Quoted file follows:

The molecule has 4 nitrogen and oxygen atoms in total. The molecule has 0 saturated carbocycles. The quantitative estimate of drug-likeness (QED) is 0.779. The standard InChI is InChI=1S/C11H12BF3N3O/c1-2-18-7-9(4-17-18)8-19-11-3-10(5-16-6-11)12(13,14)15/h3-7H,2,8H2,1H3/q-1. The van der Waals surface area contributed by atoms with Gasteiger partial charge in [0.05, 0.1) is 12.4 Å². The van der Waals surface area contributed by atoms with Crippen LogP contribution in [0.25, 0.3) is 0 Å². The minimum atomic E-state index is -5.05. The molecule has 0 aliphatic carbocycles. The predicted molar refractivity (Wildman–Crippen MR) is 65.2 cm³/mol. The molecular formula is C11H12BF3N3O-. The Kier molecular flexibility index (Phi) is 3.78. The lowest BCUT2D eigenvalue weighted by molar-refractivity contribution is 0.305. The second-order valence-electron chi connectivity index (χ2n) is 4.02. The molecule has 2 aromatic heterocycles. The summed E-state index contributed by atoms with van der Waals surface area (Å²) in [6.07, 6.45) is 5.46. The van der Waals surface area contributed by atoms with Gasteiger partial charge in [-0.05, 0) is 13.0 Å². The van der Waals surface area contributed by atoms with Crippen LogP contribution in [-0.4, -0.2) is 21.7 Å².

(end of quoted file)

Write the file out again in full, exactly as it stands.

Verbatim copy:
The molecule has 4 nitrogen and oxygen atoms in total. The molecule has 0 saturated carbocycles. The quantitative estimate of drug-likeness (QED) is 0.779. The standard InChI is InChI=1S/C11H12BF3N3O/c1-2-18-7-9(4-17-18)8-19-11-3-10(5-16-6-11)12(13,14)15/h3-7H,2,8H2,1H3/q-1. The van der Waals surface area contributed by atoms with Gasteiger partial charge in [0.05, 0.1) is 12.4 Å². The van der Waals surface area contributed by atoms with Crippen LogP contribution in [0.25, 0.3) is 0 Å². The minimum atomic E-state index is -5.05. The molecule has 0 aliphatic carbocycles. The predicted molar refractivity (Wildman–Crippen MR) is 65.2 cm³/mol. The molecular formula is C11H12BF3N3O-. The Kier molecular flexibility index (Phi) is 3.78. The lowest BCUT2D eigenvalue weighted by molar-refractivity contribution is 0.305. The second-order valence-electron chi connectivity index (χ2n) is 4.02. The molecule has 2 aromatic heterocycles. The summed E-state index contributed by atoms with van der Waals surface area (Å²) in [6.07, 6.45) is 5.46. The van der Waals surface area contributed by atoms with Gasteiger partial charge in [-0.05, 0) is 13.0 Å². The van der Waals surface area contributed by atoms with Crippen LogP contribution in [-0.4, -0.2) is 21.7 Å².